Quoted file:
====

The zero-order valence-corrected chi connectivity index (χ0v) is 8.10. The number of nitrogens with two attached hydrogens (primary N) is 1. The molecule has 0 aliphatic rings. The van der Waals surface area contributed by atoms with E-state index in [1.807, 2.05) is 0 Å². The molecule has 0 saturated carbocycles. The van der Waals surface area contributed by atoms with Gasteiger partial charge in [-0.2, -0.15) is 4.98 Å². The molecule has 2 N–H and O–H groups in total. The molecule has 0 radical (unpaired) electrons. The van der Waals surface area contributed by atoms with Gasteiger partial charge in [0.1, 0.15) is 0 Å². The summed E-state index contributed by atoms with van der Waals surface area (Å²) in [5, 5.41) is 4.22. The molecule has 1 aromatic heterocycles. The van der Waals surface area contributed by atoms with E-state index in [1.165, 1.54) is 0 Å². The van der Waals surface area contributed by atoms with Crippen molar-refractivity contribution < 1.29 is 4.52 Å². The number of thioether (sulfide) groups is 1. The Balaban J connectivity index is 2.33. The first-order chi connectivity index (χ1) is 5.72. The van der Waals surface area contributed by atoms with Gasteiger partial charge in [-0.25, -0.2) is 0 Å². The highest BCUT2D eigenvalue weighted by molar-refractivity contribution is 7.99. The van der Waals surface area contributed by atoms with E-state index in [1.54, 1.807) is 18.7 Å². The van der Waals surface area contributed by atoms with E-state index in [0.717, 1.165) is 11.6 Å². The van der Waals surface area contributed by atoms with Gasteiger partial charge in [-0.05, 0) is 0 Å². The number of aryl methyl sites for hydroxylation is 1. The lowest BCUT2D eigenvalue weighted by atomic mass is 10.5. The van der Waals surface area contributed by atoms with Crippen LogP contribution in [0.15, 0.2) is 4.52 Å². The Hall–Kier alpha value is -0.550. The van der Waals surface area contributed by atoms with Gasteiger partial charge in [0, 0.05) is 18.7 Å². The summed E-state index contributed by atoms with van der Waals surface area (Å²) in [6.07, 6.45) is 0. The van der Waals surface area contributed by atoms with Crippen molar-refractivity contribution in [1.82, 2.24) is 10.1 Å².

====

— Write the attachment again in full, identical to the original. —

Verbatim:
The zero-order valence-corrected chi connectivity index (χ0v) is 8.10. The number of nitrogens with two attached hydrogens (primary N) is 1. The molecule has 0 aliphatic rings. The van der Waals surface area contributed by atoms with E-state index in [1.807, 2.05) is 0 Å². The molecule has 0 saturated carbocycles. The van der Waals surface area contributed by atoms with Gasteiger partial charge in [-0.2, -0.15) is 4.98 Å². The molecule has 2 N–H and O–H groups in total. The molecule has 0 radical (unpaired) electrons. The van der Waals surface area contributed by atoms with Gasteiger partial charge in [0.1, 0.15) is 0 Å². The summed E-state index contributed by atoms with van der Waals surface area (Å²) in [5, 5.41) is 4.22. The molecule has 1 aromatic heterocycles. The van der Waals surface area contributed by atoms with E-state index in [1.165, 1.54) is 0 Å². The van der Waals surface area contributed by atoms with Crippen molar-refractivity contribution < 1.29 is 4.52 Å². The number of thioether (sulfide) groups is 1. The Balaban J connectivity index is 2.33. The first-order chi connectivity index (χ1) is 5.72. The van der Waals surface area contributed by atoms with Gasteiger partial charge in [-0.25, -0.2) is 0 Å². The highest BCUT2D eigenvalue weighted by molar-refractivity contribution is 7.99. The van der Waals surface area contributed by atoms with E-state index in [1.54, 1.807) is 18.7 Å². The van der Waals surface area contributed by atoms with E-state index in [0.717, 1.165) is 11.6 Å². The van der Waals surface area contributed by atoms with Gasteiger partial charge in [-0.05, 0) is 0 Å². The number of aryl methyl sites for hydroxylation is 1. The lowest BCUT2D eigenvalue weighted by atomic mass is 10.5. The van der Waals surface area contributed by atoms with Crippen LogP contribution in [0.15, 0.2) is 4.52 Å². The Hall–Kier alpha value is -0.550. The van der Waals surface area contributed by atoms with Gasteiger partial charge in [0, 0.05) is 18.7 Å². The summed E-state index contributed by atoms with van der Waals surface area (Å²) in [6.07, 6.45) is 0. The van der Waals surface area contributed by atoms with Crippen molar-refractivity contribution in [1.82, 2.24) is 10.1 Å².